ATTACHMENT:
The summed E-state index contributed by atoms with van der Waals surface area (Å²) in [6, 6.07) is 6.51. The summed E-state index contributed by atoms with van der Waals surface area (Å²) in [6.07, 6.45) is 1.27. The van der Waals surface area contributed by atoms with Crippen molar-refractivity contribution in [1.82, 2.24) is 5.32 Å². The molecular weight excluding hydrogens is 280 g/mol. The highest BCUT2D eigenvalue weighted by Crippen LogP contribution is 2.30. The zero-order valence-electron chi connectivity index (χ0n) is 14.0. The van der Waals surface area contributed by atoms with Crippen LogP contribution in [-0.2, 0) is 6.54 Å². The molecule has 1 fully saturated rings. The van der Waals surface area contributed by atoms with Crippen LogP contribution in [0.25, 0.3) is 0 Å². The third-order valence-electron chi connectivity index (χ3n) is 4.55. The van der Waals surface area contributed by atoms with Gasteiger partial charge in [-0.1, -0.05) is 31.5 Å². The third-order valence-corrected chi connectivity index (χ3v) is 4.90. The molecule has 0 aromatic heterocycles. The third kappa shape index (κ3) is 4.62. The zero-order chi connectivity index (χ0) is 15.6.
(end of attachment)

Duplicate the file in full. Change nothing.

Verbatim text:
The summed E-state index contributed by atoms with van der Waals surface area (Å²) in [6, 6.07) is 6.51. The summed E-state index contributed by atoms with van der Waals surface area (Å²) in [6.07, 6.45) is 1.27. The van der Waals surface area contributed by atoms with Crippen molar-refractivity contribution in [1.82, 2.24) is 5.32 Å². The molecular weight excluding hydrogens is 280 g/mol. The highest BCUT2D eigenvalue weighted by Crippen LogP contribution is 2.30. The zero-order valence-electron chi connectivity index (χ0n) is 14.0. The van der Waals surface area contributed by atoms with Crippen LogP contribution in [-0.2, 0) is 6.54 Å². The molecule has 1 fully saturated rings. The van der Waals surface area contributed by atoms with Crippen LogP contribution in [0.25, 0.3) is 0 Å². The third-order valence-electron chi connectivity index (χ3n) is 4.55. The van der Waals surface area contributed by atoms with Gasteiger partial charge in [-0.1, -0.05) is 31.5 Å². The third-order valence-corrected chi connectivity index (χ3v) is 4.90. The molecule has 0 aromatic heterocycles. The third kappa shape index (κ3) is 4.62. The zero-order chi connectivity index (χ0) is 15.6.